(photo credit: IDF Spokesperson)
In February 2007, several weeks after his appointment as IDF Chief of General
Staff, Lt.-Gen. Gabi Ashkenazi traveled to the Tze’elim Training Base in the
Negev to oversee an exercise of the Paratroopers Brigade, it’s first following
the Second Lebanon War.
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On Tuesday, Ashkenazi was again down in Tze’elim
watching a brigade-level exercise with the paratroopers.
Like most of
Ashkenazi’s work days, Tuesday began before dawn, with a helicopter ride from
near his home in Kfar Saba to the massive training base in the
From there, he was transported by jeep to the field where he
watched as the artillery cannons pounded the imaginary Syrian targets,
tanks maneuvered into their positions and as the paratroopers marched
off to the
There is no hiding it – Ashkenazi is in his element watching
military exercises and maneuvers. Dressed in a work uniform, Ashkenazi
casually among the hundreds of soldiers and officers as if he is one of
He listens as the senior officers explain the different stages of
the exercise unfolding before our eyes and then turns to the regular
and asks how they feel, where they are from and if they are getting out
At one point, he notices a group of officers with blue
ranks on their shoulders – meaning they are from the air force –
together with the paratroopers.
“Come over here,” Ashkenazi shouts out,
above the loud artillery and gunfire.
His face then lights
“These are pilots who have come to spend the duration of the exercise
with the paratroopers, walking with them through the desert to better
the complexities of the ground operation and how they, as pilots, can
from the air,” he explained to this reporter and the two others who
him on the tour.
Being at the exercise also softens up Ashkenazi and gets
him to speak more freely than usual.
He speaks at length about the IDF’s
increased training regimens, the drop in draft numbers, the dangerous
Russian missiles to Syria, the Iranian nuclear threat, Israel’s decision
purchase advanced stealth fighter jets and other issues.
The feeling is
that now that he sees the end of his term is on the horizon, Ashkenazi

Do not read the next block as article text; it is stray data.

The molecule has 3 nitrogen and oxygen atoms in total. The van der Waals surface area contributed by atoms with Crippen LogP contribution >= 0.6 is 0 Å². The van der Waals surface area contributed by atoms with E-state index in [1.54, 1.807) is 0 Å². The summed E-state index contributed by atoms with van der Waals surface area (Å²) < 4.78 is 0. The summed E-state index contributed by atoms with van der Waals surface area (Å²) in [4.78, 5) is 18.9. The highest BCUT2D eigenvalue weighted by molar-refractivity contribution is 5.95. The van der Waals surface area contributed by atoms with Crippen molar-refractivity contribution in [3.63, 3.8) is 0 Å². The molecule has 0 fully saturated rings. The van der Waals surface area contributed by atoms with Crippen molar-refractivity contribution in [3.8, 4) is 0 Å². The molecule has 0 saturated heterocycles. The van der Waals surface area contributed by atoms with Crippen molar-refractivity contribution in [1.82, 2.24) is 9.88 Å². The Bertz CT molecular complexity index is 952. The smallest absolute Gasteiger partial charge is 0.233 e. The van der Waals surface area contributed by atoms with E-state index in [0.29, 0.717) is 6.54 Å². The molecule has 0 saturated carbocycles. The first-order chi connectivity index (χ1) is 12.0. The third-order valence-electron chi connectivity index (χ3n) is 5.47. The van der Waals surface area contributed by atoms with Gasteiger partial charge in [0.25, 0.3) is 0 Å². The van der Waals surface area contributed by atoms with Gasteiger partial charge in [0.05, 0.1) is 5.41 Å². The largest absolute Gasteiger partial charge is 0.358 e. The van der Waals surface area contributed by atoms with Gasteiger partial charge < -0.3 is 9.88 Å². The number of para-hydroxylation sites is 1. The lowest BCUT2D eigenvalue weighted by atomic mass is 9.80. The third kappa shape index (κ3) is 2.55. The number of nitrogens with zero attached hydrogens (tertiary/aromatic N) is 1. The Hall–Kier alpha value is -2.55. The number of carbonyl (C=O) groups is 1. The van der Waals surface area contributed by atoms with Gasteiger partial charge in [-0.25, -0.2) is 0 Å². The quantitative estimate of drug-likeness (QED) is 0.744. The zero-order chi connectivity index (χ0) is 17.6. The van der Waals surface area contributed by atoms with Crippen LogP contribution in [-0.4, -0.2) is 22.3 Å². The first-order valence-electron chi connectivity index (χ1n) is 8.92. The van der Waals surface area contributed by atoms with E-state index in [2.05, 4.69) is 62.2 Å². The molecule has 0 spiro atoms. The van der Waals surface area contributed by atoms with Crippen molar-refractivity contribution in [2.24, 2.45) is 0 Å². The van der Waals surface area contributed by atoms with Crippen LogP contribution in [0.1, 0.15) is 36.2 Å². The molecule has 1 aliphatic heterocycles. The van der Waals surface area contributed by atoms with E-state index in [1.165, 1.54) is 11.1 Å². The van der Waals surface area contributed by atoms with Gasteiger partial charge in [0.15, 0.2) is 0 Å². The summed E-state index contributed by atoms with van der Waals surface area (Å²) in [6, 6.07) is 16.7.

at ease with the media. While the so-called “Galant Document” affair
a great deal of damage, he is working hard to show that he has moved on
focused today on continuing to prepare the military for the threats it
Despite the Galant Document, Ashkenazi ultimately will be
remembered as the IDF chief of General Staff who rehabilitated a broken
following the Second Lebanon War in 2006. The problem, he stresses, was
the IDF commanders during the war but with the IDF thinking at the time –
it needed to prepare for limited warfare and not allout war.
worked on the opposite.
Instead of training just on arrest raids in the
West Bank and Gaza, Ashkenazi has the IDF brigades practicing for war
despite the low chance of a conventional war in the near future. In
training its compulsory units, next year the IDF will hold brigade-level
exercises for reserve brigades, for the first time in 12 years.
preparing for the conventional war, soldiers and commanders will know
derive the skills they require for counter-terror operations,” he said.
visit to these types of exercises leaves a visitor with the feeling that
military takes itself far more seriously today than it did on the eve of
Second Lebanon War. While it has yet to be tested the way it was in
sense is that the IDF is better prepared.
This might be true, Ashkenazi
said, but it does not mean that the military can now cut back on
“If it is tough for a soldier during training,” he concludes,
“then it will be easier for him during a battle.”